Who are your farmers?

Who are your farmers?  Do they live down the road?  Are they your family or friends?  Even if you live in the city with no farms for miles, you, my friend have a farmer.

A bit of background

Many times, when people think of farmers and agriculture in general, their mind travels back to the times of their great-grandparents when the fields were lush and green and the times were much simpler.  Though this picturesque view of things is definitely something to hold on to, reality is that with time comes change, and with change comes the need to adapt.  The farming community has done this very well, and though today’s farms aren’t the farms of our grandparents days, they still operate under the same love for the land and for the love of agriculture.

So who are they?

Contrary to popular media, farmers are not the antibiotic-happy,  hormone-toting people that certain groups tend to portray them as.  Farmers are people who have been given the responsibility of caring for the life of their animals and crops, and they take it very seriously.  So, now that we have that straight, lets get to the meat and potatoes.  Your farmers are much like you, they have interests, hobbies, and believe it or not, they do have a life outside of farming (even though that life may be taking a night out to visit with other farmers).  These farmers are hard-working men and women that don’t see their farms as just a job, they see them as a way of life not only themselves but for generations to come as well.  Farmers are a special kind of people.  They will stay up all night to help a newborn calf, work all day and do it all over again the next day.  There are no sick days or snow days, because there are lives depending on you.

Some fun facts…

Now that you know a little bit more about who your farmers are, let’s look into some facts about what they do.

  • There are many types of farmers!  Including: Dairy farmers, beef farmers, poultry farmers, sheep farmers, swine farmers, crop farmers, and so much more.
  • These farms can be Conventional or Organic (the “Natural”  label leaves a lot of room for personal interpretation, and an actual definition hasn’t been determined yet by the FDA).
  • Today, 1 U.S. farmer feeds 155 people.   Yep, you read that right.  In 1960, 1 farmer fed 25.8 people.
  • Beyond food, farmers help supply some of the fun things in life too.  For example, one acre of soybeans can supply 82,368 crayons!

We all know that farmers grow food and raise animals, but what they do and who they are is so much more important than that.  They feed the world, not just you and me, and they do it with a willingness and grace not found in any other industry.  So who are your farmers?  They’re so much more than people who grow food, they’re the people who grow the world.




In case you want to check out the sources of the information found in this post, follow these links!

You and Agriculture

How are you connected to agriculture?  Maybe you’re the third generation on your family farm, carrying on the tradition; or maybe the only time farming crosses your mind is when you pick up some groceries at the store during the week.  Either way, YOU are connected to agriculture.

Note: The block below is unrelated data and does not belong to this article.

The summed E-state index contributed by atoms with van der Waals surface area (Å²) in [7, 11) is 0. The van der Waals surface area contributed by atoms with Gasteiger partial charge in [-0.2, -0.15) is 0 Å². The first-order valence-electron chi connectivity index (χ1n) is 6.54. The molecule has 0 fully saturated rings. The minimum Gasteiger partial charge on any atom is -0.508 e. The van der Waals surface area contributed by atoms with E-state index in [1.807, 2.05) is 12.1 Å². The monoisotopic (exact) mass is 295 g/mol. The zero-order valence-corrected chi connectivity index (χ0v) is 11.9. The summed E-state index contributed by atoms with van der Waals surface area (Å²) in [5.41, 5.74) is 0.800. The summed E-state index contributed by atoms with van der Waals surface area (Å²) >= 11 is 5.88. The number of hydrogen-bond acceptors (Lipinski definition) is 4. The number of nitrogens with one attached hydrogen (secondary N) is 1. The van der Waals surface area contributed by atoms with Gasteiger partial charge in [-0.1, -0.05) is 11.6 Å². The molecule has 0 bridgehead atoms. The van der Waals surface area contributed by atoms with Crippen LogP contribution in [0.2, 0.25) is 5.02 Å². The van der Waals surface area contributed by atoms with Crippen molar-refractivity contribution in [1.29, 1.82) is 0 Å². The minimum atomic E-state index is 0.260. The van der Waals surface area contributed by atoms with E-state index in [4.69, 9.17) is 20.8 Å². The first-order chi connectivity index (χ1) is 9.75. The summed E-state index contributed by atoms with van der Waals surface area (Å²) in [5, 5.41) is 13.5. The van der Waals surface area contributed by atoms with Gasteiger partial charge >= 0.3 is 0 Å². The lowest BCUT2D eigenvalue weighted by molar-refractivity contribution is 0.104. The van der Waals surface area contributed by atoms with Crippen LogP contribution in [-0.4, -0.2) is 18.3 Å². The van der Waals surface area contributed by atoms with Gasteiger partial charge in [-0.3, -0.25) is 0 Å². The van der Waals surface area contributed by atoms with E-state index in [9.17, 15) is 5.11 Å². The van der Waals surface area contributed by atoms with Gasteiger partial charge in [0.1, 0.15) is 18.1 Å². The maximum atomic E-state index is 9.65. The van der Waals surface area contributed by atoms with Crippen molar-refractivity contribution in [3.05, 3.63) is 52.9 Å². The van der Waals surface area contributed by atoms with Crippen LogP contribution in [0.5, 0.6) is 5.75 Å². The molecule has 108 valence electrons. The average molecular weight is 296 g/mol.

You and Agriculture

So How?

If you’re a farmer, then you know this story quite well, but if you’re not, then hopefully this offers some insight.  Think of the last time you bought milk, meat, eggs, or any other produce from the store.  On second thought, let’s look past just produce, how about peanut butter, chocolate chips, and coffee (life-saving trio right there).  Whatever you bought, it didn’t end up on those grocery shelves by accident.  Farmers all over the country put their time, hard work, and dedication into producing those products, and they continue to do it every day.

Not Just a Job

For farmers and producers, feeding the world isn’t a 9-5 job, it’s a way of life.  Farming isn’t just raising animals or planting crops, it’s staying up all night with that newborn calf, late nights and long days, sore backs and muddy boots.  It’s never predictable, but it’s worth it at the end of the day.  Worth it because of the blood, sweat, and tears put forth by past generations, and worth it because someday, future generations will benefit from today’s work.

Its a Tradition

Think of your family, chances are you probably have some traditions that you couldn’t imagine living without.  Whether it’s an annual family picnic, cheering for a favorite sports team, or eating grandma’s famous meatloaf for Christmas dinner, traditions make us who we are, and they unite us.  Well, in many ways farming is the same way.  The majority of U.S. farms are family owned and operated, and have been in the family for multiple generations.  These farmers are following a family tradition, and while it would be nice to make a profit, their main reason for keeping the tradition alive is their love for the land, the animals, and the people that make up their ‘farming family’.

So, next time you go grocery shopping or visit the farmer’s market, think of all your traditions and how much they mean to you.  Think about how much love and dedication it has taken to keep that tradition going throughout the years.  Then look at whatever product you just bought, and appreciate the care and commitment that came from the farmer who worked tirelessly to produce it.  It may not be obvious at first, but we all really are connected to agriculture, in more ways than one.


  • Haley